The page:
Due to the escalating COVID-19 coronavirus pandemic, we are living in uncertain times. Things are changing by the day and over the coming weeks and months, businesses will be faced with a number of challenges, from loss of trade and staff shortages to mounting financial difficulty. If your business is struggling in the current environment, it’s important to contact an insolvency practitioner as soon as possible. They are experts on how to plan ahead in difficult situations and can provide helpful large and small business advice on all the options available to you. In the meantime, if you are concerned about how coronavirus will impact you and your business, we investigate how you can prepare for the coming months in this blog…
Keep up to date with government announcements
The government is announcing new plans and emergency measures to help businesses every day. For example, HMRC are now offering Time to Pay tax suspension for businesses that are struggling to pay their tax bills, whilst the usual 3.5% annual interest on deferred tax payments will also be waived. It was also recently announced that there will be no business rates charged on companies in the retail, leisure and hospitality sectors in the 2020-21 financial year and there will also be a £5,000 business rates discount for pubs with a rateable value of £100,000 in England.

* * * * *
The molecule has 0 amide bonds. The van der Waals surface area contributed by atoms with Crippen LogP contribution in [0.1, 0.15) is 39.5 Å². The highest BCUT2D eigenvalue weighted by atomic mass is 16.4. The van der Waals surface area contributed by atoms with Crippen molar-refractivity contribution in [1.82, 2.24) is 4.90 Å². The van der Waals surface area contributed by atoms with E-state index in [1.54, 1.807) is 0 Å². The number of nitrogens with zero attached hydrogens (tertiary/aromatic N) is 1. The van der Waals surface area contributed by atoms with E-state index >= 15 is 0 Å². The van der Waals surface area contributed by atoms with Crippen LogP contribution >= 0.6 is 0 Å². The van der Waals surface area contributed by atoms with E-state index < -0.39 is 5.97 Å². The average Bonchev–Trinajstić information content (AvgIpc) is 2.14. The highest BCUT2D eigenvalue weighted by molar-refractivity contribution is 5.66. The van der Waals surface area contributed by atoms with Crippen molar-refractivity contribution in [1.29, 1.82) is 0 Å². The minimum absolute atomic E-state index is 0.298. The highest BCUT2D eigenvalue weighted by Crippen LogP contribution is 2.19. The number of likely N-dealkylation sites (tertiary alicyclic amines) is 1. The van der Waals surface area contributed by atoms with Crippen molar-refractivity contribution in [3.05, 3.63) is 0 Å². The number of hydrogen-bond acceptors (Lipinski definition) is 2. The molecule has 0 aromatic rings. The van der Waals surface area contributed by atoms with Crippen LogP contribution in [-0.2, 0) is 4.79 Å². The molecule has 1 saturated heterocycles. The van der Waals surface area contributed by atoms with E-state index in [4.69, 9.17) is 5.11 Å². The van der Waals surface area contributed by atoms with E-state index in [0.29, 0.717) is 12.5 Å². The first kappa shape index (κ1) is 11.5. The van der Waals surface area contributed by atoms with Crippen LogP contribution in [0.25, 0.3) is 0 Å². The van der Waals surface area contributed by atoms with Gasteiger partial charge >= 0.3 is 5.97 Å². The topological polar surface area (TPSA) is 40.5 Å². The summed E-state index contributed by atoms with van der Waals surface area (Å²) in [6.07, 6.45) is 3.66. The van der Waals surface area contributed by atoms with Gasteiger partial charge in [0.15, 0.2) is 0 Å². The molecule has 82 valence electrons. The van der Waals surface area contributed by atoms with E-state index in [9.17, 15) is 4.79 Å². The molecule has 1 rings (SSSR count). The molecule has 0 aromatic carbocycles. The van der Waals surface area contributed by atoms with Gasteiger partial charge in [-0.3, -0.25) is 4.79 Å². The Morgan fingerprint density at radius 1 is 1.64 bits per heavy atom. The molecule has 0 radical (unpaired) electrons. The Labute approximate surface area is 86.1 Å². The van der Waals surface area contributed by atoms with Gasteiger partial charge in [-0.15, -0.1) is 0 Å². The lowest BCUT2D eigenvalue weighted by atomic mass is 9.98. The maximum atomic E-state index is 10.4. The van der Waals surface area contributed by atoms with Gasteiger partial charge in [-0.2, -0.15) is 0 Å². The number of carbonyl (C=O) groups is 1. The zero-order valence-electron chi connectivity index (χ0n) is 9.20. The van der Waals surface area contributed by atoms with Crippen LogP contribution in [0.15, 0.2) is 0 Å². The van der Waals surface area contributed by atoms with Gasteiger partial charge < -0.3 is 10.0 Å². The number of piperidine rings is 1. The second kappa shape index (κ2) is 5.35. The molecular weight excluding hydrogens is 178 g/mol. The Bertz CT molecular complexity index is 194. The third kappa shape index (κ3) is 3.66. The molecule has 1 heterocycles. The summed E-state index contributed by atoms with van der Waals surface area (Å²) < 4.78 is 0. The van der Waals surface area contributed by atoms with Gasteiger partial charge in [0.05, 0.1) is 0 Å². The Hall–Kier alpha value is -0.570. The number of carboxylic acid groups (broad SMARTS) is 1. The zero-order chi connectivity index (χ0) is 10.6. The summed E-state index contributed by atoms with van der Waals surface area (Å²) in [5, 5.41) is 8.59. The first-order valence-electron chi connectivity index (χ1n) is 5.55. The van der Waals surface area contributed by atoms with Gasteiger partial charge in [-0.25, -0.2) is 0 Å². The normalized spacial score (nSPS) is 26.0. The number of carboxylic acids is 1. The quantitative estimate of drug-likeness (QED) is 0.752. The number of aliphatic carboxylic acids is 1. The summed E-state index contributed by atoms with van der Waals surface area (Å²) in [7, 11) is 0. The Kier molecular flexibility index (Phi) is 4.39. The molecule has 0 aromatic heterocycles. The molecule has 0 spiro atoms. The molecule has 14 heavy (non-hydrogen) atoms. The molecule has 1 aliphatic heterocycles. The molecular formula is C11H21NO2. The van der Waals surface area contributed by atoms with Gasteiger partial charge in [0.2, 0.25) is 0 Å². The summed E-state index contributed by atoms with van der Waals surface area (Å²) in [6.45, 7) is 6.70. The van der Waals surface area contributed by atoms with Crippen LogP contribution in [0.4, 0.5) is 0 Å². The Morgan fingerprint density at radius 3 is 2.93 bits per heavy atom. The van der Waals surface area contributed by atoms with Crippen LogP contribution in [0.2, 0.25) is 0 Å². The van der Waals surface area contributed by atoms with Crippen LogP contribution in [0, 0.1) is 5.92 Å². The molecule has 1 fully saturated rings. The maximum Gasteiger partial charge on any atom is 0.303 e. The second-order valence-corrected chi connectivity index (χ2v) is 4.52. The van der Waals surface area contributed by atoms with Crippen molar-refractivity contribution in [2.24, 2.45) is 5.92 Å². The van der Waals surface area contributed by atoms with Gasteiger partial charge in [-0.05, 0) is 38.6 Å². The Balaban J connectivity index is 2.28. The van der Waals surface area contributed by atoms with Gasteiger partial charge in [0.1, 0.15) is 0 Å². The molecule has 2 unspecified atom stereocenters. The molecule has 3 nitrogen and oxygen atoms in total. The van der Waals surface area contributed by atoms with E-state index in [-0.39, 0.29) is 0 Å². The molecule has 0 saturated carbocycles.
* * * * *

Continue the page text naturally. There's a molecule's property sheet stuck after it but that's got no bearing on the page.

In addition, small businesses who are exempt from paying business rates will be eligible for a £10,000 grant to help meet business costs (up from £3,000), and this grant has been extended to up to £25,000 for medium-sized businesses in the sector if they have a rateable value of £51,000 or less. Riskier loans will also be given to help businesses, with the Chancellor announcing up to £330 billion of state-backed loans to businesses. SMEs will be able to reclaim the costs of 14 days’ sick pay per employee, and of course, a number of major lenders are offering mortgage holidays for those impacted by coronavirus, too.
Be aware of your employees’ rights
With so many people self-isolating to try and prevent the spread of coronavirus, what are the regulations surrounding sick pay? Well, those who follow advice to stay at home and who cannot work as a result will be eligible for statutory sick pay (SSP) even if they themselves are not sick. As an employer, you should use your discretion and respect the medical need to self-isolate in making decisions about sick pay. You should also consider extra precautions for staff who might be vulnerable, for example, those over the age of 70, those with underlying health conditions or if someone is pregnant.